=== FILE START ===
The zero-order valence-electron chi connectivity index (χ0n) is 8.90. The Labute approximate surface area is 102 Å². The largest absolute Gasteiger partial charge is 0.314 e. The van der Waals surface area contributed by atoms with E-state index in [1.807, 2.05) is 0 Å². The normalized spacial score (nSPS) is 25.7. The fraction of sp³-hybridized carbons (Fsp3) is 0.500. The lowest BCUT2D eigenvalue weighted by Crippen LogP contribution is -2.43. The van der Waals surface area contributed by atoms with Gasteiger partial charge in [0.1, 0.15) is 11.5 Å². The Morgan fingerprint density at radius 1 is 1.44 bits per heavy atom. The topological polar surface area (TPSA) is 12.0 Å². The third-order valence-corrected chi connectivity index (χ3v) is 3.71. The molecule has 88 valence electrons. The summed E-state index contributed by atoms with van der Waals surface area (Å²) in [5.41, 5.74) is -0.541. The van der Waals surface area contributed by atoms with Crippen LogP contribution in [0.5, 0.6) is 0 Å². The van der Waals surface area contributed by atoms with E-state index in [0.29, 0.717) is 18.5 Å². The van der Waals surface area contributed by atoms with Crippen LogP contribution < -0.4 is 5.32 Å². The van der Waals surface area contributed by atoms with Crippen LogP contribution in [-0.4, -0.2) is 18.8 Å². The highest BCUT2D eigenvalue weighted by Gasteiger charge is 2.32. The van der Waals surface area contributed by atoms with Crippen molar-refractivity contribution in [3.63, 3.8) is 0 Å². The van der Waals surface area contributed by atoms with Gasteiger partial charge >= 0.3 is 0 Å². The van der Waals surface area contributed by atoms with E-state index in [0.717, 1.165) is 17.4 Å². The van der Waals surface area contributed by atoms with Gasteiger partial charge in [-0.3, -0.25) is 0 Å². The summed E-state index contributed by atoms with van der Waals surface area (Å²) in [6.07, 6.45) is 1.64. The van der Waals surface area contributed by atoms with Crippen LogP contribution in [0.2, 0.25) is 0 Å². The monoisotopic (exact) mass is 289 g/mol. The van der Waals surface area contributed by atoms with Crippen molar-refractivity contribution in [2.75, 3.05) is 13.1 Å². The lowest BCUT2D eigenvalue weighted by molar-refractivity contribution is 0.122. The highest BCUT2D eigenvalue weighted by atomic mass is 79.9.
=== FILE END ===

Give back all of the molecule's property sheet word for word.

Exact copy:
The zero-order valence-electron chi connectivity index (χ0n) is 8.90. The Labute approximate surface area is 102 Å². The largest absolute Gasteiger partial charge is 0.314 e. The van der Waals surface area contributed by atoms with E-state index in [1.807, 2.05) is 0 Å². The normalized spacial score (nSPS) is 25.7. The fraction of sp³-hybridized carbons (Fsp3) is 0.500. The lowest BCUT2D eigenvalue weighted by Crippen LogP contribution is -2.43. The van der Waals surface area contributed by atoms with Gasteiger partial charge in [0.1, 0.15) is 11.5 Å². The Morgan fingerprint density at radius 1 is 1.44 bits per heavy atom. The topological polar surface area (TPSA) is 12.0 Å². The third-order valence-corrected chi connectivity index (χ3v) is 3.71. The molecule has 88 valence electrons. The summed E-state index contributed by atoms with van der Waals surface area (Å²) in [5.41, 5.74) is -0.541. The van der Waals surface area contributed by atoms with Crippen LogP contribution in [0.5, 0.6) is 0 Å². The van der Waals surface area contributed by atoms with E-state index in [0.29, 0.717) is 18.5 Å². The van der Waals surface area contributed by atoms with Crippen LogP contribution < -0.4 is 5.32 Å². The van der Waals surface area contributed by atoms with Crippen LogP contribution in [-0.4, -0.2) is 18.8 Å². The highest BCUT2D eigenvalue weighted by Gasteiger charge is 2.32. The van der Waals surface area contributed by atoms with Crippen molar-refractivity contribution in [3.63, 3.8) is 0 Å². The van der Waals surface area contributed by atoms with Gasteiger partial charge >= 0.3 is 0 Å². The van der Waals surface area contributed by atoms with E-state index in [0.717, 1.165) is 17.4 Å². The van der Waals surface area contributed by atoms with Gasteiger partial charge in [-0.3, -0.25) is 0 Å². The summed E-state index contributed by atoms with van der Waals surface area (Å²) in [6.07, 6.45) is 1.64. The van der Waals surface area contributed by atoms with Crippen LogP contribution in [0.2, 0.25) is 0 Å². The monoisotopic (exact) mass is 289 g/mol. The van der Waals surface area contributed by atoms with Crippen molar-refractivity contribution in [2.75, 3.05) is 13.1 Å². The lowest BCUT2D eigenvalue weighted by molar-refractivity contribution is 0.122. The highest BCUT2D eigenvalue weighted by atomic mass is 79.9.